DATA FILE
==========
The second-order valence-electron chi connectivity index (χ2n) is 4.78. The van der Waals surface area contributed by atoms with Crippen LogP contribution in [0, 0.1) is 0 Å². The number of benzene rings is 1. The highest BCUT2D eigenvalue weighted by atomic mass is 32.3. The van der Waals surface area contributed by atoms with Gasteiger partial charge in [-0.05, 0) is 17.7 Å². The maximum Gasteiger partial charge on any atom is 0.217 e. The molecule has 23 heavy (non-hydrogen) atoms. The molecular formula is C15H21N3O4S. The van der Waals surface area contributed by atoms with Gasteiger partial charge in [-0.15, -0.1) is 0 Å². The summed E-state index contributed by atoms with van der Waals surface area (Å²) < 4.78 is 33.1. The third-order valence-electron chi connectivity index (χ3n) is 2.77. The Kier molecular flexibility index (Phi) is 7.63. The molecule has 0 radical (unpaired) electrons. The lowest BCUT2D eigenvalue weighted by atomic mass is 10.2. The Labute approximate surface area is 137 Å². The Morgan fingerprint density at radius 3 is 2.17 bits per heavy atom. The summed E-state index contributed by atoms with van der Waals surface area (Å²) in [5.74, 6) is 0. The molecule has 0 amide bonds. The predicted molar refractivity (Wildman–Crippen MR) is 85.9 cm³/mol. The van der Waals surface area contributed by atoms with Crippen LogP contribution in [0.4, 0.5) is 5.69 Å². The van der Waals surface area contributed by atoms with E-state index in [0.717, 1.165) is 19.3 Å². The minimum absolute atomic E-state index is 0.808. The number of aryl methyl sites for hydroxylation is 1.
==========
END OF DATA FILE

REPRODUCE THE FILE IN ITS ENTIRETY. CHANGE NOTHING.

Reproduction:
The second-order valence-electron chi connectivity index (χ2n) is 4.78. The van der Waals surface area contributed by atoms with Crippen LogP contribution in [0, 0.1) is 0 Å². The number of benzene rings is 1. The highest BCUT2D eigenvalue weighted by atomic mass is 32.3. The van der Waals surface area contributed by atoms with Gasteiger partial charge in [-0.05, 0) is 17.7 Å². The maximum Gasteiger partial charge on any atom is 0.217 e. The molecule has 23 heavy (non-hydrogen) atoms. The molecular formula is C15H21N3O4S. The van der Waals surface area contributed by atoms with Gasteiger partial charge in [-0.15, -0.1) is 0 Å². The summed E-state index contributed by atoms with van der Waals surface area (Å²) < 4.78 is 33.1. The third-order valence-electron chi connectivity index (χ3n) is 2.77. The Kier molecular flexibility index (Phi) is 7.63. The molecule has 0 radical (unpaired) electrons. The lowest BCUT2D eigenvalue weighted by atomic mass is 10.2. The Labute approximate surface area is 137 Å². The Morgan fingerprint density at radius 3 is 2.17 bits per heavy atom. The summed E-state index contributed by atoms with van der Waals surface area (Å²) in [5.74, 6) is 0. The molecule has 0 amide bonds. The predicted molar refractivity (Wildman–Crippen MR) is 85.9 cm³/mol. The van der Waals surface area contributed by atoms with Crippen LogP contribution in [0.4, 0.5) is 5.69 Å². The van der Waals surface area contributed by atoms with E-state index in [0.717, 1.165) is 19.3 Å². The minimum absolute atomic E-state index is 0.808. The number of aryl methyl sites for hydroxylation is 1.